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Cross of Iron: The Rise and Fall of the German War Machine, 1918-1945
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Cross of Iron: The Rise and Fall of the German War Machine, 1918-1945

3.7  ·  Rating details ·  61 Ratings  ·  5 Reviews
A riveting account of the origins and development of the German army that breaks through the distortions of conventional military history

Acclaimed for his revisionist history of the German Army in World War I, John Mosier continues his pioneering work in Cross of Iron, offering an intimate portrait of the twentieth-century German army from its inception, through World War
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ebook, 336 pages
Published April 1st 2007 by Henry Holt and Co. (first published May 2006)
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Derek Weese
Aug 05, 2011 rated it it was amazing  ·  review of another edition
John Mosier is a revisionist historian. Revisionist historians are generally hated people by 'regular' historians for two main reasons: 1 a revisionist forces a regular historian to either defend their theories (which is hard work) or actually forces them to re-think much of what they themselves have previously studied and 2, by the very nature of the controversy that a revisionist historian creates, they sell more books and in the short term make much, much more money than a regular historian. ...more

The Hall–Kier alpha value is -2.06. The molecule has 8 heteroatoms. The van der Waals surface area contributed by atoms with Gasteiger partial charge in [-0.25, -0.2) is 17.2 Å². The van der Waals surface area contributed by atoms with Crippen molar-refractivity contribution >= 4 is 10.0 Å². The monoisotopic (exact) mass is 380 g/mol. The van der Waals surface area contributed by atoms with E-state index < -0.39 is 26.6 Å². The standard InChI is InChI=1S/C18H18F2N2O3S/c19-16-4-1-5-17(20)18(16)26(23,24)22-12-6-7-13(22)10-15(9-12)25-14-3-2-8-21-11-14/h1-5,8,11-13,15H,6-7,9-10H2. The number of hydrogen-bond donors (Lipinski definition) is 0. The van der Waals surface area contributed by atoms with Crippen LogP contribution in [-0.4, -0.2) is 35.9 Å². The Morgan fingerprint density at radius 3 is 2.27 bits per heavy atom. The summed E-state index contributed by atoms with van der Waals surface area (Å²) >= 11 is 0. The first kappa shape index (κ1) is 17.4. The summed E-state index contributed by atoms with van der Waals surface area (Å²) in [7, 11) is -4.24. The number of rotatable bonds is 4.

John
Apr 25, 2011 rated it really liked it  ·  review of another edition
Moiser shares many interesting theories concerning WWII that have not been accepted or offered in standard histories of the war. Most of them make a lot of sense. A worthwhile read for anyone that wants to challenge tier perceptions of the War in Europe and the German Military. His rejection of the many of the "truths" of both wars are on solid foundations.
Gregory
May 20, 2011 rated it really liked it  ·  review of another edition
Interesting and sensible revision of German military history and results prior to and during WWII. This is a perspective that I have not read before and worth it to those interested in either the war or the German military.
Jur
Sep 19, 2011 marked it as to-read  ·  review of another edition
Shelves: wwii, own
Judd books 16-9-2011
Steven
Another basic overview of how the Germans allowed their military to run wild. Because their political masters encouraged them to.
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“By now it is customary, indeed obligatory, to regard Hitler's speeches as nothing but falsehoods aimed at fomenting mischief and stirring up hate, but Hitler was like any skilled fabricator: he interwove the true with the false, using the former to convince his hearers of the latter.” 0 likes
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